Quickly register to comment, Ask questions, and/or keep up to date on new fallacies.

one moment please...


  Get the Book!

Get the book, Logically Fallacious by Bo Bennett, PhD by selecting one of the following options:

Get It!

(also known as: kettle logic [form of], internal contradiction [form of], logical inconsistency [form of])

Description: In terms of a fallacious argument, two or more propositions are asserted that cannot both possibly be true.  In a more general sense, holding two or more views/beliefs that cannot be all be true together.  Quotes from Yogi Berra (even if apocryphal) are great examples of fallacies, especially inconsistencies.

Example #1:

"I never said most of the things I said." - Yogi Berra

Explanation: I know this requires no explanation, and I don't mean to insult your intelligence, but for consistency's sake, I will explain.  If he had said those things, then he said them, which is a contradiction to his claim that he never said them.

Example #2:

"Nobody goes there anymore.  It's too crowded." - Yogi Berra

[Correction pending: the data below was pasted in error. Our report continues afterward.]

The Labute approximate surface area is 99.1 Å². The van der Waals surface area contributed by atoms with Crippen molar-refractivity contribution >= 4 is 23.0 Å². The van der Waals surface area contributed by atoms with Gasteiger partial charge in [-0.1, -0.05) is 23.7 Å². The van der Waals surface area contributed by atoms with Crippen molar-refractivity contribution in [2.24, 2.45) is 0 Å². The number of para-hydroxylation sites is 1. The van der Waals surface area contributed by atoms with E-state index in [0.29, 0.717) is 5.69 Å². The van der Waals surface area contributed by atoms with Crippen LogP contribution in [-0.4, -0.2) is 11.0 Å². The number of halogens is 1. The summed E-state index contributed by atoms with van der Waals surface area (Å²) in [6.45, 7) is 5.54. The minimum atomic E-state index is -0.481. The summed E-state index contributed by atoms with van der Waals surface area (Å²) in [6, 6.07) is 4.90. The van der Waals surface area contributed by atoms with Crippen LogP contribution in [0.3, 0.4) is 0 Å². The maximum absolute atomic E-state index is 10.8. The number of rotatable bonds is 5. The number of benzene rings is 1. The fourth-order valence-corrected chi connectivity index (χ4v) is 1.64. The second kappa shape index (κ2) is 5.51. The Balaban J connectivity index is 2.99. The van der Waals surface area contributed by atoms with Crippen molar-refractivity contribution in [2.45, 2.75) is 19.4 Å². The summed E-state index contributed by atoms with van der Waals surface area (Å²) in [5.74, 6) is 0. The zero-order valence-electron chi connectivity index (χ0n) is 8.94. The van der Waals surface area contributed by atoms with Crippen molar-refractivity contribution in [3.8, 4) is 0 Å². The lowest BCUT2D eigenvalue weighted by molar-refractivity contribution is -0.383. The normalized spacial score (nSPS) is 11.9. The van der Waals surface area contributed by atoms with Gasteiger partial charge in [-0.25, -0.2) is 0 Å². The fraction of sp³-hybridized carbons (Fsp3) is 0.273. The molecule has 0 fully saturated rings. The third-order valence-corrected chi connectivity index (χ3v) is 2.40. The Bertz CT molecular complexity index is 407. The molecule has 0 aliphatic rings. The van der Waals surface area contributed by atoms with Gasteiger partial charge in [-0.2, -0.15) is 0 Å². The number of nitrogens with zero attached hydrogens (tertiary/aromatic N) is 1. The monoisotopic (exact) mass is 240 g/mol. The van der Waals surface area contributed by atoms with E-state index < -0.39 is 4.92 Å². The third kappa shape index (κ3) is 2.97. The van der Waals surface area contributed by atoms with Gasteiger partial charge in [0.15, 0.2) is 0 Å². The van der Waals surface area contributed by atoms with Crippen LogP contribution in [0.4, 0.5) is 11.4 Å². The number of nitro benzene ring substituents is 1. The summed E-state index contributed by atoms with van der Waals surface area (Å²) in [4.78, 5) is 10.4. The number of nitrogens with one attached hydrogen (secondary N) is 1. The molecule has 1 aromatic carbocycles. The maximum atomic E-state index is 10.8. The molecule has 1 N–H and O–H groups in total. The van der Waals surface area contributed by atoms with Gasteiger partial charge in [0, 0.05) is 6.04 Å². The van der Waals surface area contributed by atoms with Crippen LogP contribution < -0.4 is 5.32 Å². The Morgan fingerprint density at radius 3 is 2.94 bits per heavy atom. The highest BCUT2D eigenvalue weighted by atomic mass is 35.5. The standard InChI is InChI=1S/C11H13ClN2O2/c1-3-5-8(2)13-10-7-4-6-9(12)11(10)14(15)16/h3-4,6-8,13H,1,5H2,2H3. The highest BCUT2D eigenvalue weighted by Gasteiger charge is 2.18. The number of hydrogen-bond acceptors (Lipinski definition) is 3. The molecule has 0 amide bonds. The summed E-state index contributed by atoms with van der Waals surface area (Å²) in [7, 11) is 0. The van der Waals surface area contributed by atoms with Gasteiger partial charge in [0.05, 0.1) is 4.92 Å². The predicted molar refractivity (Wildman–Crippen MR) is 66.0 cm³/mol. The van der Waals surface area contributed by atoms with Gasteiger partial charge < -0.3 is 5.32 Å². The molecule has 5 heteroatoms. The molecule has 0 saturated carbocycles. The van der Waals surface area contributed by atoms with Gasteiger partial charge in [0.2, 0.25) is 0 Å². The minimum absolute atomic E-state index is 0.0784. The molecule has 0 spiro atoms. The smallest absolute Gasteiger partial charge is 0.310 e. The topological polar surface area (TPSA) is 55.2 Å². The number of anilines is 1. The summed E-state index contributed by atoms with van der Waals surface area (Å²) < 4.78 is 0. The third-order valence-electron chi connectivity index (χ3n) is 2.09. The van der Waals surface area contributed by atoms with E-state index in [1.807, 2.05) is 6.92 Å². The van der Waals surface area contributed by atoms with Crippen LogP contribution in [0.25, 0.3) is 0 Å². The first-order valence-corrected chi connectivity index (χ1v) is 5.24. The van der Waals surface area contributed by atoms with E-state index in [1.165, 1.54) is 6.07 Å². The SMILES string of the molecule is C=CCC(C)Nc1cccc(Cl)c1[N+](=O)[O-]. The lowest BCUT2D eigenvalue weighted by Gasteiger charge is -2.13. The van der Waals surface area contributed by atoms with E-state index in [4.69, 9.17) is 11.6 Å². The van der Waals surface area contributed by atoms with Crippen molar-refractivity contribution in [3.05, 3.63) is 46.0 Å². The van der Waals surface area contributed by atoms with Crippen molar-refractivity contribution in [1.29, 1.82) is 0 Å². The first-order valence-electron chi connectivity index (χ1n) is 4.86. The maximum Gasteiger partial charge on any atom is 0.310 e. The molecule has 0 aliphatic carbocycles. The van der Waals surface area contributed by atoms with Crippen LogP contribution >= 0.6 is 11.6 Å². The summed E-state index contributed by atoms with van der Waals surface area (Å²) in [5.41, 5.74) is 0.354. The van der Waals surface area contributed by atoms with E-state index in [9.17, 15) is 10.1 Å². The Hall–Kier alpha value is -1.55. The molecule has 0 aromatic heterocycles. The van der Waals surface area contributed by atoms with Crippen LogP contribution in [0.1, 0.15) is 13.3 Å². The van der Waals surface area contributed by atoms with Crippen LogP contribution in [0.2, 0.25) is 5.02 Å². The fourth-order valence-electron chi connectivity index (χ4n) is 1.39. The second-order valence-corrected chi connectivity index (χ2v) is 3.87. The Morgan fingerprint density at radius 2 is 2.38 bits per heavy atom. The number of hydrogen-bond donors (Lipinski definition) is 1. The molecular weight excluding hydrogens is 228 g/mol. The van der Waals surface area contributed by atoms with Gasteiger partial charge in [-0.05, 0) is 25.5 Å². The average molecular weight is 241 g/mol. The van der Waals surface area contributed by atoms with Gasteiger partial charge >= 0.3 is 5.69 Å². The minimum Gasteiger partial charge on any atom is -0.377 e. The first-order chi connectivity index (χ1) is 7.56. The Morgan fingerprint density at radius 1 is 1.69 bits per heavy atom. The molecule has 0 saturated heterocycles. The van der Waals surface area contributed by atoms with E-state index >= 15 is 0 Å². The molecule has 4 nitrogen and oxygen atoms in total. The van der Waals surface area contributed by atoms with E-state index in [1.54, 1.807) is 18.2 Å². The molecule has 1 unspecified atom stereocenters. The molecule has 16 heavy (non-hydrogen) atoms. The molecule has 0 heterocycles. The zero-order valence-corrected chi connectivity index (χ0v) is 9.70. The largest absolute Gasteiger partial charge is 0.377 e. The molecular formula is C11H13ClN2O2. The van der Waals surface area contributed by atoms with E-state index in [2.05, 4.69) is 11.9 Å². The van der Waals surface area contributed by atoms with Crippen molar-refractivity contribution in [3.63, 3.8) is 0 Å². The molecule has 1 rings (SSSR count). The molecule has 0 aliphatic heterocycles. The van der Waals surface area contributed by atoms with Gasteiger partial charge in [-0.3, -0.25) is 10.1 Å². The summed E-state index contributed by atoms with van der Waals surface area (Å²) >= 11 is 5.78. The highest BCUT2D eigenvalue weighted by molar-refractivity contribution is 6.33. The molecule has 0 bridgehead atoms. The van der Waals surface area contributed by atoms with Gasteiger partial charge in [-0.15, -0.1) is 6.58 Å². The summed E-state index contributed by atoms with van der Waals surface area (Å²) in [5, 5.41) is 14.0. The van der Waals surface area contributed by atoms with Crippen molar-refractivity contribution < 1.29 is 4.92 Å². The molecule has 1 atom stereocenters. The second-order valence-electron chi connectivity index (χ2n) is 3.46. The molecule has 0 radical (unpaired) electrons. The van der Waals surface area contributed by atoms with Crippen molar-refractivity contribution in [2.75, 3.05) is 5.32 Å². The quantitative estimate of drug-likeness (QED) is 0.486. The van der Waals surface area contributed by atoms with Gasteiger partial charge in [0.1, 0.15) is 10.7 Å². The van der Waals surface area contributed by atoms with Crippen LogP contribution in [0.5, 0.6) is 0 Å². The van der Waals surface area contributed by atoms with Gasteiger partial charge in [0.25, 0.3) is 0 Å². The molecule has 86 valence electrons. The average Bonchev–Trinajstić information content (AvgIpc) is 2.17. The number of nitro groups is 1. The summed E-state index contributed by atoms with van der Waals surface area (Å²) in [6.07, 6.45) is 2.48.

Explanation: Again, I apologize, but here it goes... If "nobody" went there, then it could not possibly be crowded, since "crowded" implies too many people are there.

Exception: One needs to be able to explain how the beliefs are not inconsistent.

Tip: Think about your beliefs.  Are there any inconsistent with each other?  With how you act and what you do?

Variation: The internal contradiction is a blatant contradiction in the same argument (thus “internal”).

I never had sexual relations with that woman -- but it sure was nice!

Kettle logic is usually multiple, contradicting arguments, supporting a single point.  In an example used by Sigmund Freud in The Interpretation of Dreams, a man accused by his neighbor of having returned a kettle in a damaged condition offered three arguments:

That he had returned the kettle undamaged;

That it was already damaged when he borrowed it;

That he had never borrowed it in the first place.

A logical inconsistency usually refers specifically to inconsistencies in formal, or deductive, logic.

Ted is older than Sam.  Bill is older than Ted. Sam is older than Bill.

Registered User Comments

 Copyright 2017, Archieboy Holdings, LLC.